[SOLVED] Download Speeds on LAN slower than WAN

RTrobby

Honorable
Oct 12, 2015
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0
10,510
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Hi there,

I usually can figure this kind of stuff out but I'm currently at a loss.

I have Xfinity Internet and a TP-Link Router. My download speeds I pay for from Comcast is 900 Mbps, upload is 25 Mbps. I have the Xfinity XB6 gateway in bridge mode, connected to my TP-Link AX3000 router. When I log into 192.168.1.1 and do the built in speed test on the TP-Link router page, I see speeds about what I should be getting (800+ down, 20+ up). But when I try speedtests on my computers, the download speeds are nothing close. My desktop that is connected directly with a CAT6 ethernet cable to the router is only getting 300 down (tested on Speedtest.net). My other computers and Xbox that are connected through ethernet on a second router with CAT6 cables are also getting in this 200-300 down range. I cannot for the life of me understand what is wrong. Everything I find online states that the ports on the router should not have any trouble giving the full speed downloads, yet I'm at a fraction of what they pull from the modem.

Yes, I have taken the common troubleshooting steps of not having any other internet usage while testing, not using Wi-Fi, etc.

Is this a router problem? Or what else?

Thanks in advance.
 
The main reason for the question on the cables is a lot of people buy those flat cables. The wire is too thin in those cables to meet the standard for the cable to be certified a ethernet cable. They tend to be very unstable especially at longer distances.

I would try hooking your PC directly to the modem you would expect it to get the same speeds as the router.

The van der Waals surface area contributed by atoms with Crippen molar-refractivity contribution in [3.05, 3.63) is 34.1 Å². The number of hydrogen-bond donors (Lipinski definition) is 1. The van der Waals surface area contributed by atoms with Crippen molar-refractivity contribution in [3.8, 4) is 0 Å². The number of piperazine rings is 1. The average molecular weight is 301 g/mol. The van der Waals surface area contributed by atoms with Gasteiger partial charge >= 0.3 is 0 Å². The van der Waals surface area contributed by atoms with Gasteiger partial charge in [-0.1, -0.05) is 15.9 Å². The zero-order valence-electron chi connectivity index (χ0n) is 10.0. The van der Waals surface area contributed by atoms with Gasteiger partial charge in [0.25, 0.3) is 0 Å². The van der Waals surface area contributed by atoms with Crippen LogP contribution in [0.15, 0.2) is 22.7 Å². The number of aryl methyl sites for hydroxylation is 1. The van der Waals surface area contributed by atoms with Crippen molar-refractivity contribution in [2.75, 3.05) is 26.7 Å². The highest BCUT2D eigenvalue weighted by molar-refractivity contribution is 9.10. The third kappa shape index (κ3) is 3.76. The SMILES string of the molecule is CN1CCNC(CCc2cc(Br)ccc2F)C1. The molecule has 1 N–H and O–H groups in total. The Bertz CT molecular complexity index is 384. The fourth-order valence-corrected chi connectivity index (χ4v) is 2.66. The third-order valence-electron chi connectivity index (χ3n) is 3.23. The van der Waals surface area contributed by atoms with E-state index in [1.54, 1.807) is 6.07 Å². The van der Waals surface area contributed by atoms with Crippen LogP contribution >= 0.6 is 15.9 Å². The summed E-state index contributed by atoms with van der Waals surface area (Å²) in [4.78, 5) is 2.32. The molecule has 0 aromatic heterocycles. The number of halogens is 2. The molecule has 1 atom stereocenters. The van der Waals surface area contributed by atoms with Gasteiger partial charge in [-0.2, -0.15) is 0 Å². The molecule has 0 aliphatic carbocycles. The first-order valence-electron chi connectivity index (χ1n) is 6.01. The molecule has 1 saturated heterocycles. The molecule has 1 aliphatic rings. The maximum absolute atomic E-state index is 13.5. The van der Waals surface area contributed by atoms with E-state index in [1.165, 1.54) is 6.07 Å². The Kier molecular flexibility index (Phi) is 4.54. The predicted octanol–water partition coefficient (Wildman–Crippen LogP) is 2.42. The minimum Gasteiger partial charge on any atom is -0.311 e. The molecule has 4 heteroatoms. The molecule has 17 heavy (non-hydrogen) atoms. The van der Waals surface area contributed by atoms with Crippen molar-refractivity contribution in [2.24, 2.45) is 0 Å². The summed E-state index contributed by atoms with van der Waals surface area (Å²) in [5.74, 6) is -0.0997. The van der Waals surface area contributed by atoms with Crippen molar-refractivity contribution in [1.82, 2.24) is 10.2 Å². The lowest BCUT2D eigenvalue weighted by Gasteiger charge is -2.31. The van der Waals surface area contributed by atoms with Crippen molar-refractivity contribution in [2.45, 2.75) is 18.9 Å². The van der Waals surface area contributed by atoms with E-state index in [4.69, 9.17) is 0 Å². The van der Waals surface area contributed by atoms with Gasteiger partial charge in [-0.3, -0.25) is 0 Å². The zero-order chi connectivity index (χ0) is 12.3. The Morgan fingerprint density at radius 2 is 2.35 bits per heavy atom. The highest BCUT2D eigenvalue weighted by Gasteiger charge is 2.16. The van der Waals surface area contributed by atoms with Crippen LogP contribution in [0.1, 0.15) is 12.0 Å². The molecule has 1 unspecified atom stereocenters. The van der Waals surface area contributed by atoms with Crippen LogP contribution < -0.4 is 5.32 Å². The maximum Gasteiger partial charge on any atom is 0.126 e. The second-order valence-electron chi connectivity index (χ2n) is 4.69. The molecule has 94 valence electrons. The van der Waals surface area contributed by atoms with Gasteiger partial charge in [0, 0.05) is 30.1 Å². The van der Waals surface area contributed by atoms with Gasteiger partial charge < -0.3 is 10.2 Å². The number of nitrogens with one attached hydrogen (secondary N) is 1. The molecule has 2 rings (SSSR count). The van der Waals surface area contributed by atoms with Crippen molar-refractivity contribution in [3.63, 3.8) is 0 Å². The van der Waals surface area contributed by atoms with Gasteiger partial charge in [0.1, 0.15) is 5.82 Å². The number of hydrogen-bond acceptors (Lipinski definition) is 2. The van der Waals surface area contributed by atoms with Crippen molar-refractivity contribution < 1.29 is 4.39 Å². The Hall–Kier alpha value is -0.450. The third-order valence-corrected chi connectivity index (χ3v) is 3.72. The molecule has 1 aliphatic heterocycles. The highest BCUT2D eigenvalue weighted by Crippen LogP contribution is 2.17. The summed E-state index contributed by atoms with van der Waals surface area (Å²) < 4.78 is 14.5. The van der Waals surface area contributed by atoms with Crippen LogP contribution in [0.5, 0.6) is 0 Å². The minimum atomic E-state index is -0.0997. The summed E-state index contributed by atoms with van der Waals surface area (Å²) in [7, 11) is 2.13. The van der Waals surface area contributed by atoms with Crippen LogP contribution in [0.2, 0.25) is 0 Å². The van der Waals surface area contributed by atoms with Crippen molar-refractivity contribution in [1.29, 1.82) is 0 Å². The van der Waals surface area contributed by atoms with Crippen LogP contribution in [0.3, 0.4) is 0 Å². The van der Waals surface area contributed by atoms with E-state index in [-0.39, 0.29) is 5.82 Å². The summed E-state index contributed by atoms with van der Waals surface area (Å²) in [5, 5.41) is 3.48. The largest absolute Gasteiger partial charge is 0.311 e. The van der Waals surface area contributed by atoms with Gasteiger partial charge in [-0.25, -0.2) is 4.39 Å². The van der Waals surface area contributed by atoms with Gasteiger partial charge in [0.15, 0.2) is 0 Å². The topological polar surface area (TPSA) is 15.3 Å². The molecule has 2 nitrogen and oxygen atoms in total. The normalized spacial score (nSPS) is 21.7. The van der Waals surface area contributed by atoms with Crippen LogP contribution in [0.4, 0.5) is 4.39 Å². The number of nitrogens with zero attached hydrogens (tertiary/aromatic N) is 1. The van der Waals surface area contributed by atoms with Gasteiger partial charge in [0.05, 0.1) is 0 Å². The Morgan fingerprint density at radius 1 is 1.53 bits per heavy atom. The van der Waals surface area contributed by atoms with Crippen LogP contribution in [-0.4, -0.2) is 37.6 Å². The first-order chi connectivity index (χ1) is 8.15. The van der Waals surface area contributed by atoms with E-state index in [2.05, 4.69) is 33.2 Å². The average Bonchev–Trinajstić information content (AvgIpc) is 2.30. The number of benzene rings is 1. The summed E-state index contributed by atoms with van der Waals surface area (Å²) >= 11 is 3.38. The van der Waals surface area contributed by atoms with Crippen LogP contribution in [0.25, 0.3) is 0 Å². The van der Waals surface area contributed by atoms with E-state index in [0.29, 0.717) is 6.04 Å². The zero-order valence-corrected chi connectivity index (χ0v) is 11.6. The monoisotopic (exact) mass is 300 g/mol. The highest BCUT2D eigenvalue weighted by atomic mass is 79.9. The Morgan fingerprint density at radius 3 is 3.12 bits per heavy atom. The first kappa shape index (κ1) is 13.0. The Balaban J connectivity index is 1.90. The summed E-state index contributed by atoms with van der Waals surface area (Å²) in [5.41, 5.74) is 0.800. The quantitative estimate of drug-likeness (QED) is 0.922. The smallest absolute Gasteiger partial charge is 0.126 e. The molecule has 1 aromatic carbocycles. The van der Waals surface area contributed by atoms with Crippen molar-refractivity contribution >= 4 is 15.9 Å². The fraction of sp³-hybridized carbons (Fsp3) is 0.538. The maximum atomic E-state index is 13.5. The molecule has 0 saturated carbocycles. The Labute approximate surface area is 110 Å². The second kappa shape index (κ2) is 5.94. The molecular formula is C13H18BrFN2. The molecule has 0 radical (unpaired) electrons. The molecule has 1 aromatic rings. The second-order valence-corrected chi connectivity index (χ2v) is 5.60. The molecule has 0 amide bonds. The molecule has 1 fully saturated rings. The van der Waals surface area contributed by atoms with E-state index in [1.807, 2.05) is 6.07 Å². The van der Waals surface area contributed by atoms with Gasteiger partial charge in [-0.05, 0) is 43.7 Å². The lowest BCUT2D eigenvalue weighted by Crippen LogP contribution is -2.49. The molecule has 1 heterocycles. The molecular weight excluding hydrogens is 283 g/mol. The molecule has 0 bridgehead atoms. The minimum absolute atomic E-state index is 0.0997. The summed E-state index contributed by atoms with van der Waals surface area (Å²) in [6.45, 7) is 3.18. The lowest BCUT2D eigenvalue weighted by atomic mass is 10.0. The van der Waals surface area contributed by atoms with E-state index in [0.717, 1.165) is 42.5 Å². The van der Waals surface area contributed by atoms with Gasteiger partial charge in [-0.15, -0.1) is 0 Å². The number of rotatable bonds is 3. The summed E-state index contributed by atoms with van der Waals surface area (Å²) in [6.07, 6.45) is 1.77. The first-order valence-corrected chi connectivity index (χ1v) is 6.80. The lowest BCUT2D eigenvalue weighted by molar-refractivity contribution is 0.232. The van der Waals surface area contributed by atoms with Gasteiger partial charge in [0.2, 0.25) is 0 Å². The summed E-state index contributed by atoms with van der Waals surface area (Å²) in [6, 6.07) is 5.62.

250-300mbps is a common number to see when the router CPU is processing the data even on a extremely powerful router. Almost all routers even extremely cheap ones use a hardware NAT acceleration feature to allow traffic to bypass the CPU chip. This is how they get gigabit speeds wan/lan.

There are many setting that disable this. Pretty much anything that requires the cpu to look at the data, since it can't do anything if it is being bypassed. The most common are something like parental controls of any other type of traffic filter. Some routers though just enabling a feature that lets you monitor the traffic will disable this.

It should be on by default. The simplest way to test is to factory reset the router and then set only the admin and wifi passwords. Changing the lan IP will be ok also if you need to do that.

If this continues to be a issue what I would test next is to put the comcast box back into router mode and run your tplink as a bridge/AP. It all depends on why you need the router function in the tplink . Most people just want better wifi than the ISP router has. Many of the other features on a router you can't actually use when you have a fast connection.
 

Ralston18

Titan
Moderator
Update your post to include full system/hardware specs.

Provide some sort of line diagram or sketch (post here via imgur.com) showing how your network devices are connected and configured.

Two routers - why?

Reason for Bridge mode use? How and why was that configured?

Source of those Cat6 cables? Specs?

Provide more information about your network, the devices that are installed, and the connections between those devices.
 

RTrobby

Honorable
Oct 12, 2015
18
0
10,510
0
Second router acts as a switch connected to TP-Link AX3000 with 50' CAT6a cable, with no wireless enabled. There are various devices connected wirelessly at any given time, but in traffic monitor on AX3000 there is no traffic on the network when I am testing. The Unraid server also had no activity.

Bridge mode use is the way to disable the router portion of an Xfinity Modem, as I use the AX3000 as my router. The modem/gateway exists only as a box for Xfinity to deliver internet into the home.